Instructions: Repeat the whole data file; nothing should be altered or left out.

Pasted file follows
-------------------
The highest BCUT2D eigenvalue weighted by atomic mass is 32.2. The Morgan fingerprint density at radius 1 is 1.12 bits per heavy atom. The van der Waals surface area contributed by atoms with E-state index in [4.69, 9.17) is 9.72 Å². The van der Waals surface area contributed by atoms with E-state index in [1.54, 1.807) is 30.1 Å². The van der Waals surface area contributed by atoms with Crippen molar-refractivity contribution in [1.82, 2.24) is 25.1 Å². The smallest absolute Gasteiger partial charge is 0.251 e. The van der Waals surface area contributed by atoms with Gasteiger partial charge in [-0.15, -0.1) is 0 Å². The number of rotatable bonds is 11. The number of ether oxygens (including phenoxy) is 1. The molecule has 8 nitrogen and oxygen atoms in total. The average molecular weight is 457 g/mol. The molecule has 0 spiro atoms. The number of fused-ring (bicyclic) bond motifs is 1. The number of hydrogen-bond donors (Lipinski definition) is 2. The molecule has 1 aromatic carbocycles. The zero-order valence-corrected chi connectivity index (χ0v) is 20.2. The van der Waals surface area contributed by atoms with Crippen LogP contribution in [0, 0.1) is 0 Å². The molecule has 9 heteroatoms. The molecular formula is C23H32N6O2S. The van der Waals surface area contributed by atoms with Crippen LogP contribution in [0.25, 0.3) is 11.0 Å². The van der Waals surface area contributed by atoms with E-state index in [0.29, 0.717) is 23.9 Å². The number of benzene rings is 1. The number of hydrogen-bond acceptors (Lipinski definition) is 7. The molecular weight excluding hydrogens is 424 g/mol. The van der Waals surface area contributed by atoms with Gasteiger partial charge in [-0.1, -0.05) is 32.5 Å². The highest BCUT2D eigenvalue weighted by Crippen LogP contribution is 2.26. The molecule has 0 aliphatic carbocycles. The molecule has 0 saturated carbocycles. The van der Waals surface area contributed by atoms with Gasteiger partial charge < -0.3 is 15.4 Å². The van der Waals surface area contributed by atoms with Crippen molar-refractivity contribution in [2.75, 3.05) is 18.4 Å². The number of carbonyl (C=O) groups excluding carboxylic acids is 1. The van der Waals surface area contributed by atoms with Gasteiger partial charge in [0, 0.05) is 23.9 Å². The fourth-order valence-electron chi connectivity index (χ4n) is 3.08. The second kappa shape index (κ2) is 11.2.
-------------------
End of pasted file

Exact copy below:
The highest BCUT2D eigenvalue weighted by atomic mass is 32.2. The Morgan fingerprint density at radius 1 is 1.12 bits per heavy atom. The van der Waals surface area contributed by atoms with E-state index in [4.69, 9.17) is 9.72 Å². The van der Waals surface area contributed by atoms with E-state index in [1.54, 1.807) is 30.1 Å². The van der Waals surface area contributed by atoms with Crippen molar-refractivity contribution in [1.82, 2.24) is 25.1 Å². The smallest absolute Gasteiger partial charge is 0.251 e. The van der Waals surface area contributed by atoms with Gasteiger partial charge in [-0.15, -0.1) is 0 Å². The number of rotatable bonds is 11. The number of ether oxygens (including phenoxy) is 1. The molecule has 8 nitrogen and oxygen atoms in total. The average molecular weight is 457 g/mol. The molecule has 0 spiro atoms. The number of fused-ring (bicyclic) bond motifs is 1. The number of hydrogen-bond donors (Lipinski definition) is 2. The molecule has 1 aromatic carbocycles. The zero-order valence-corrected chi connectivity index (χ0v) is 20.2. The van der Waals surface area contributed by atoms with Crippen LogP contribution in [0, 0.1) is 0 Å². The molecule has 9 heteroatoms. The molecular formula is C23H32N6O2S. The van der Waals surface area contributed by atoms with Crippen LogP contribution in [0.25, 0.3) is 11.0 Å². The van der Waals surface area contributed by atoms with E-state index in [0.29, 0.717) is 23.9 Å². The number of benzene rings is 1. The number of hydrogen-bond acceptors (Lipinski definition) is 7. The molecular weight excluding hydrogens is 424 g/mol. The van der Waals surface area contributed by atoms with Gasteiger partial charge in [-0.1, -0.05) is 32.5 Å². The highest BCUT2D eigenvalue weighted by Crippen LogP contribution is 2.26. The molecule has 0 aliphatic carbocycles. The molecule has 0 saturated carbocycles. The van der Waals surface area contributed by atoms with Gasteiger partial charge < -0.3 is 15.4 Å². The van der Waals surface area contributed by atoms with Crippen molar-refractivity contribution in [2.75, 3.05) is 18.4 Å². The number of carbonyl (C=O) groups excluding carboxylic acids is 1. The van der Waals surface area contributed by atoms with Gasteiger partial charge in [0, 0.05) is 23.9 Å². The fourth-order valence-electron chi connectivity index (χ4n) is 3.08. The second kappa shape index (κ2) is 11.2.